The Plasma Physics Laboratory at the University of Saskatchewan was established in 1959 by Dr. H. M. Skarsgard (now Emeritus Professor) and early experimental work was centred around the study of electron acceleration in the Plasma Betatron.
These early experiments led to the study of plasma turbulence and some of the earliest work on turbulent heating in toroidal geometry. Successful experiments in toroidal turbulent heating, which resulted in keV electron temperature, led to the construction of STOR-1M, Canada's first tokamak (1983) and was soon followed by a larger tokamak, STOR-M (1987) which is still active.
Both machines have been used to carry out unique experiments including turbulent heating, ac (alternating current) tokamak operation, plasma biasing, anomalous transport, and Compact Torus (CT) injection. Currently the STOR-M is the only device in Canada devoted to magnetic fusion research. PPL is a member of IAEA CRP (Collaborative Research Projects) of small fusion devices.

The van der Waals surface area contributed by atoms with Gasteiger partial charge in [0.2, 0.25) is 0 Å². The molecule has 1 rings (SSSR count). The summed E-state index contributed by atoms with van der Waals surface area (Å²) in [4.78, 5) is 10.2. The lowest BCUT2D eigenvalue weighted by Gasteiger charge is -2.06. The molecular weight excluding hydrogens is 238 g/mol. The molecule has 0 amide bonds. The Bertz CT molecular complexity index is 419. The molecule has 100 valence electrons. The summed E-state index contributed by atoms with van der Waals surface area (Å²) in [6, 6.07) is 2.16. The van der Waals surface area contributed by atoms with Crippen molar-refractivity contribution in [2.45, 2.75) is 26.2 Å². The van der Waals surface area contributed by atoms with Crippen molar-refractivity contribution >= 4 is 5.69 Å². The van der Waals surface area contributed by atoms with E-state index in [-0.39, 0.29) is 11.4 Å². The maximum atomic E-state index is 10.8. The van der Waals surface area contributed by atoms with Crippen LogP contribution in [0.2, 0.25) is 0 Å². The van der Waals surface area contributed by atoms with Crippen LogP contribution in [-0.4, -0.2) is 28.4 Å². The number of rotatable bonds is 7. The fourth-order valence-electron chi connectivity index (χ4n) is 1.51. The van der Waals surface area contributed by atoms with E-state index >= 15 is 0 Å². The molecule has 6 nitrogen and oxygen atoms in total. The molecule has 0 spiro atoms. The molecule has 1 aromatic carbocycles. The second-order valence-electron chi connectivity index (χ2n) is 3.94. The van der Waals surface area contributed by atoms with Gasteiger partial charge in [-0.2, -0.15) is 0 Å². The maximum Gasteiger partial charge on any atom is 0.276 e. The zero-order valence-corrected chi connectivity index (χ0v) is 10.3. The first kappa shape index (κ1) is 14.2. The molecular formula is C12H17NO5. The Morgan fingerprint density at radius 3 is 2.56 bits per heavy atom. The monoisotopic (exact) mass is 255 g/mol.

In 2000, research on plasma based material synthesis was initiated. The Plasma Physics Laboratory is becoming a centre of carbon based materials research and its research scope is expanding rapidly with the newest addition of ion implantation program. High quality diamond thin films, carbon nanotubes (CNT), and carbon nanocones, all having potentials of industrial applications, have been synthesized. Research of coating medical grade polymers with DLC (diamond-like carbon) is underway to improve haemocompatibility of artificial blood vessels in cardiovascular applications.
The Laboratory offers training of graduate students and PDFs in broad programs of plasma science and plasma assisted material science. Five comprehensive graduate level courses are available and experimental programs range from tokamak physics to plasma assisted material synthesis, both in experiments and in theory.
The research contributions made by the faculty members are recognized internationally. The Laboratory is well funded by NSERC (Discovery Grants, Strategic Grants, RTI), Canada Research Chair Program, Province, and the University. In 2013, the team of Professors Xiao and Hirose was awarded an inaugural research grant by the Canadian Centre for Nuclear Innovation (CCNI) for the STOR-M tokamak program.